New Jersey Stage

Wednesday, September 18, 2013

An Evening with PETER WOLF, the Voice of the J. Geils Band, Comes to The Newton Theatre

(Newton, NJ) --    Peter Wolf, lead singer of the acclaimed J.Geils Band,  will    perform at the Newton Theatre on Friday, November 1st. Peter Wolf was an artist from the start. As a child and teenager he drew constantly. When he was seven, and his father was working at the Tanglewood Music Festival, he would spend afternoons at the studio of local painter, Norman Rockwell.

Peter also had a heart for music. His father was a musician and music always filled his house.  When Peter was 14 he left home in the Bronx and went to live in Manhattan to pursue his art. During this period, Peter frequented Birdland, the renowned jazz capital of the world, as well as the acclaimed Five Spot and Village Vangard. There he saw jazz greats Art Blakey, Cannonball Adderley, John Coltrane, Miles Davis, Thelonius Monk and Charles Mingus.

Peter attended high school in Harlem, near the legendary Apollo Theater, which he attended religiously and developed a love of soul music. He saw an endless list of soul and jazz legends such as James Brown, Jackie Wilson, Billy Stewart, Dinah Washington and Ray Charles, all of whom had a profound affect on his musical development and, later, his stage persona.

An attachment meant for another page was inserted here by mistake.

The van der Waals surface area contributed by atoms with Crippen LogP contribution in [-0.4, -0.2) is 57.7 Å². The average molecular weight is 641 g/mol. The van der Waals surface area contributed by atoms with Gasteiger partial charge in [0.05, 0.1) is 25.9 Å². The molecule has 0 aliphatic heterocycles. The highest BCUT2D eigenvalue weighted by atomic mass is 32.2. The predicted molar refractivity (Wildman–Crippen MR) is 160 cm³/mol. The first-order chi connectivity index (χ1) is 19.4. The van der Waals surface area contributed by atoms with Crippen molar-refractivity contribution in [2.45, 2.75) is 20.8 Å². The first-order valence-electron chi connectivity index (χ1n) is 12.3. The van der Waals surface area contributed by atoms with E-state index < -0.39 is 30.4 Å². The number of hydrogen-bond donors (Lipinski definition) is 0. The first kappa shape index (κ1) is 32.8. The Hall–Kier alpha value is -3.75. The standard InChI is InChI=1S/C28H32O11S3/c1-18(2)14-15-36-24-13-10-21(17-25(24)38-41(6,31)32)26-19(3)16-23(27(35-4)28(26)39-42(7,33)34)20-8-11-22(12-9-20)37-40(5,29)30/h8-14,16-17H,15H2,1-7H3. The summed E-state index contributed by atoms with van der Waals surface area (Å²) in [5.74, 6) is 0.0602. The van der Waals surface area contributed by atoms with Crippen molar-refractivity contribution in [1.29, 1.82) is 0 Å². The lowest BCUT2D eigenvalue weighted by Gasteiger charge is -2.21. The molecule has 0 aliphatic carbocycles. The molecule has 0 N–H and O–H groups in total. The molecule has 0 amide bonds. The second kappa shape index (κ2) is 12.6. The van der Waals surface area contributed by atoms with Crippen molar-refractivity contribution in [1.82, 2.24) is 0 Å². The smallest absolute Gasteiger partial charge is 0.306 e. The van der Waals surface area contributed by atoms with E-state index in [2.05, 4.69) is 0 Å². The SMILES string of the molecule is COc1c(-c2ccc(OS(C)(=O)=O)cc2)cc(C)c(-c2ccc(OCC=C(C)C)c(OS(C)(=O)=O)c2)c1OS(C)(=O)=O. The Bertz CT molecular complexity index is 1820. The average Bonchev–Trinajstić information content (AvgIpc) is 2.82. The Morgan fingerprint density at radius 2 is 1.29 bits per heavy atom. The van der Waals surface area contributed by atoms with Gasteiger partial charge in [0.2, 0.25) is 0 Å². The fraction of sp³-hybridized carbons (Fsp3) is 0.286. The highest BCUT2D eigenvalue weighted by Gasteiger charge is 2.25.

One night, Peter attended a loft party where the band that was performing, had a little too much to drink and the singer couldn't remember the lyrics to a song. Though he had drunk several glasses of wine himself, Peter jumped in and helped the band finish the song. Performing at this party was a revelation for Peter. The experience was so powerful that he became completely consumed with the idea of joining this band. After much persistence, Peter became a member and, eventually, the band's lead singer. They all dropped out of art school to devote themselves completely to the band. They called themselves the Hallucinations and became one of the most popular young groups in New England.

In 1967, several members of the Hallucinations began to pursue other artistic interests, leaving Peter bandless. In his search for new musicians to play with, Peter attended an open mike night at a Boston coffeehouse where he met J. Geils, and other musicians and they decided to form a new band, which became the J. Geils Band.
In 1968 the band was signed to Atlantic Records when Mario Medious, a hip, south side Chicago, fast-talking promotion man for Atlantic Records, heard the J. Geils Band from the back room. He assumed they were a south side Chicago blues band and went backstage to introduce himself. To his surprise, Mario found five young, white musicians from Boston. Instantaneously impressed, he called his boss, Jerry Wexler, then co-owner and Vice President of Atlantic Records.

Seth Justman, a young Boston University student and musician from Washington, DC, after much persistence, became the final member of the J. Geils Band. Seth and Peter cultivated a strong friendship, and shared many musical interests and became the band's song writing team.